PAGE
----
A top Syrian opposition group on Monday rejected any likely inclusion of the YPG/PKK terrorist group in the negotiations to draft a new Syrian constitution.
Nasr al-Hariri, head of the Syrian Opposition Coalition (SOC), said the coalition had come under pressure from several countries to let the YPG, the PKK terrorist group’s Syrian branch, join the talks.
Al-Hariri told an online press conference that the coalition does not consider the YPG/PKK part of Syria but instead a terrorist group that recruits foreign terrorists to fight on its side.
He added that the SOC refuses to sit at the same table with the YPG/PKK. "We will boycott elections the Assad regime says it will hold next year."
The Syrian opposition said the fourth round of U.N.-supervised Constitutional Committee meetings with delegations representing the Assad regime and civil society is due to start next Monday, Nov. 30.
The third round convened in August after months of suspension due to the coronavirus pandemic and failure to agree on an agenda between the Assad regime and the opposition.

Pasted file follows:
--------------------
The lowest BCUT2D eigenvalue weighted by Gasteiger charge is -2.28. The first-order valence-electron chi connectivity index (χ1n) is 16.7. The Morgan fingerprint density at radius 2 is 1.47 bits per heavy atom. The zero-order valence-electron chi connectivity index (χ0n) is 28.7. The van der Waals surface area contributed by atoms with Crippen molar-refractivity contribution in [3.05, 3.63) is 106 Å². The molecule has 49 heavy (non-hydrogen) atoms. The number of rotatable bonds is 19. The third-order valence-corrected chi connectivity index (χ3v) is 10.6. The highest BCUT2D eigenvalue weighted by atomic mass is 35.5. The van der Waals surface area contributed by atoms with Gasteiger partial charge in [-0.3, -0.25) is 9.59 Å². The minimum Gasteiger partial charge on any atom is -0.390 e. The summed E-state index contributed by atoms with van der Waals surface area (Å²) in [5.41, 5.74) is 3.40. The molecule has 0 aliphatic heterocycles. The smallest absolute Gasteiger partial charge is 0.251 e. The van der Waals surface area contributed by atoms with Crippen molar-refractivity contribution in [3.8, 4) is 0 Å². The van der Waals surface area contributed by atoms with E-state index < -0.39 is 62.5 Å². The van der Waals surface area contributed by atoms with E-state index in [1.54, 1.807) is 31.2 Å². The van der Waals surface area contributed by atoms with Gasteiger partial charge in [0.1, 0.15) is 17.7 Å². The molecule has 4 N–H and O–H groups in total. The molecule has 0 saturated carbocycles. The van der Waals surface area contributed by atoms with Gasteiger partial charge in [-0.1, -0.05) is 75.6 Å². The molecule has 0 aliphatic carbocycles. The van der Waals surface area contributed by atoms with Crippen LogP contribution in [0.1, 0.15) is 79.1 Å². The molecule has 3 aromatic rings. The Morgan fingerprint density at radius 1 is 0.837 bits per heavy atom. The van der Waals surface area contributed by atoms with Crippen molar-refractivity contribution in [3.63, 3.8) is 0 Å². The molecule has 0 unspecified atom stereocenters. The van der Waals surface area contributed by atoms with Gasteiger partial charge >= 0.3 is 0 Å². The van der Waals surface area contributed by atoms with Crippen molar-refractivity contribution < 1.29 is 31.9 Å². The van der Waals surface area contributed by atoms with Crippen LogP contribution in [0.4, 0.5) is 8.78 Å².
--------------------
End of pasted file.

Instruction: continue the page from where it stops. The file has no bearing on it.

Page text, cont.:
The U.S. has primarily partnered with the YPG/PKK in northeastern Syria in the anti-Daesh fight.
Turkey, on the other hand, strongly opposes the terrorist group's presence in northern Syria, which has been a major sticking point in strained Turkey-U.S. relations. Ankara has long objected to the U.S. support for the YPG/PKK, a group that poses a threat to Turkey and terrorizes local people, destroying their homes and forcing them to flee.
Under the pretext of fighting Daesh, the U.S. has provided military training and given truckloads of military support to the YPG/PKK, despite its NATO ally's security concerns.
While underlining that one cannot support one terrorist group to fight another, Turkey conducted its own counterterrorism operations, over the course of which it has managed to remove a significant number of terrorists from the region.
Locals in YPG/PKK-controlled areas have long suffered from the group's atrocities. The terrorist organization has a long record of human rights abuses, ranging from kidnappings of suspected persons, recruiting child soldiers, torture, ethnic cleansing and forced displacement in Syria.
In its more than 40-year terror campaign against Turkey, the PKK – listed as a terrorist organization by Turkey, the U.S., and the EU – has been responsible for the deaths of 40,000 people, including children.